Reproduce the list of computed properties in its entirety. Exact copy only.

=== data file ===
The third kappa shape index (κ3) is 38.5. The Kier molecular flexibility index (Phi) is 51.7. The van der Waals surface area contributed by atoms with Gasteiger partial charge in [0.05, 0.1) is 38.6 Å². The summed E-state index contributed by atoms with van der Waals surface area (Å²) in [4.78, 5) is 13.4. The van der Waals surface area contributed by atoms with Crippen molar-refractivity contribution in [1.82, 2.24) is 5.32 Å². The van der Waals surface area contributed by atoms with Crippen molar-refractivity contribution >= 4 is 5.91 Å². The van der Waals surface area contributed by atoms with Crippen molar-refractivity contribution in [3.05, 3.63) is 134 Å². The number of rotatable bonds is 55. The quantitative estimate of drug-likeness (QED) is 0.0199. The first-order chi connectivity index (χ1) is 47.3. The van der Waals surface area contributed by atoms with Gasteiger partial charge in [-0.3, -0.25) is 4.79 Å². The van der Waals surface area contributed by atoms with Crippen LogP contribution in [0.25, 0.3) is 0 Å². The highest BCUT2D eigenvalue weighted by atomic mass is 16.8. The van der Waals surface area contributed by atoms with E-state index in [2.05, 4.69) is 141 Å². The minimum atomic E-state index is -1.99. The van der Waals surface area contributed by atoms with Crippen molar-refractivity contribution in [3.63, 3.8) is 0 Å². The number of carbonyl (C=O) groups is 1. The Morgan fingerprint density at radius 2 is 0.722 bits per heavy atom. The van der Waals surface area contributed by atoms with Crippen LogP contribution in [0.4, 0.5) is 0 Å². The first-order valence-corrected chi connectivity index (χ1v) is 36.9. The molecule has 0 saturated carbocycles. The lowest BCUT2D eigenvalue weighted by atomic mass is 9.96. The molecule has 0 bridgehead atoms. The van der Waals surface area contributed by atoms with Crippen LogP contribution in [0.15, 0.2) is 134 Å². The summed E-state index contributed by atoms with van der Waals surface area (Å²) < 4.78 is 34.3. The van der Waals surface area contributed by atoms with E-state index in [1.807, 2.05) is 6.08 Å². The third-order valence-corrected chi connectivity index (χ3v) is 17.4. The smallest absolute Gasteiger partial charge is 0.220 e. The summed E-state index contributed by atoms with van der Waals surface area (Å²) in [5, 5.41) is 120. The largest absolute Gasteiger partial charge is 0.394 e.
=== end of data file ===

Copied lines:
The third kappa shape index (κ3) is 38.5. The Kier molecular flexibility index (Phi) is 51.7. The van der Waals surface area contributed by atoms with Gasteiger partial charge in [0.05, 0.1) is 38.6 Å². The summed E-state index contributed by atoms with van der Waals surface area (Å²) in [4.78, 5) is 13.4. The van der Waals surface area contributed by atoms with Crippen molar-refractivity contribution in [1.82, 2.24) is 5.32 Å². The van der Waals surface area contributed by atoms with Crippen molar-refractivity contribution >= 4 is 5.91 Å². The van der Waals surface area contributed by atoms with Crippen molar-refractivity contribution in [3.05, 3.63) is 134 Å². The number of rotatable bonds is 55. The quantitative estimate of drug-likeness (QED) is 0.0199. The first-order chi connectivity index (χ1) is 47.3. The van der Waals surface area contributed by atoms with Gasteiger partial charge in [-0.3, -0.25) is 4.79 Å². The van der Waals surface area contributed by atoms with Crippen LogP contribution in [0.25, 0.3) is 0 Å². The highest BCUT2D eigenvalue weighted by atomic mass is 16.8. The van der Waals surface area contributed by atoms with E-state index in [2.05, 4.69) is 141 Å². The minimum atomic E-state index is -1.99. The van der Waals surface area contributed by atoms with Crippen molar-refractivity contribution in [3.63, 3.8) is 0 Å². The number of carbonyl (C=O) groups is 1. The Morgan fingerprint density at radius 2 is 0.722 bits per heavy atom. The van der Waals surface area contributed by atoms with Crippen LogP contribution in [0.4, 0.5) is 0 Å². The first-order valence-corrected chi connectivity index (χ1v) is 36.9. The molecule has 0 saturated carbocycles. The lowest BCUT2D eigenvalue weighted by atomic mass is 9.96. The molecule has 0 bridgehead atoms. The van der Waals surface area contributed by atoms with Crippen LogP contribution in [0.15, 0.2) is 134 Å². The summed E-state index contributed by atoms with van der Waals surface area (Å²) < 4.78 is 34.3. The van der Waals surface area contributed by atoms with E-state index in [1.807, 2.05) is 6.08 Å². The third-order valence-corrected chi connectivity index (χ3v) is 17.4. The smallest absolute Gasteiger partial charge is 0.220 e. The summed E-state index contributed by atoms with van der Waals surface area (Å²) in [5, 5.41) is 120. The largest absolute Gasteiger partial charge is 0.394 e.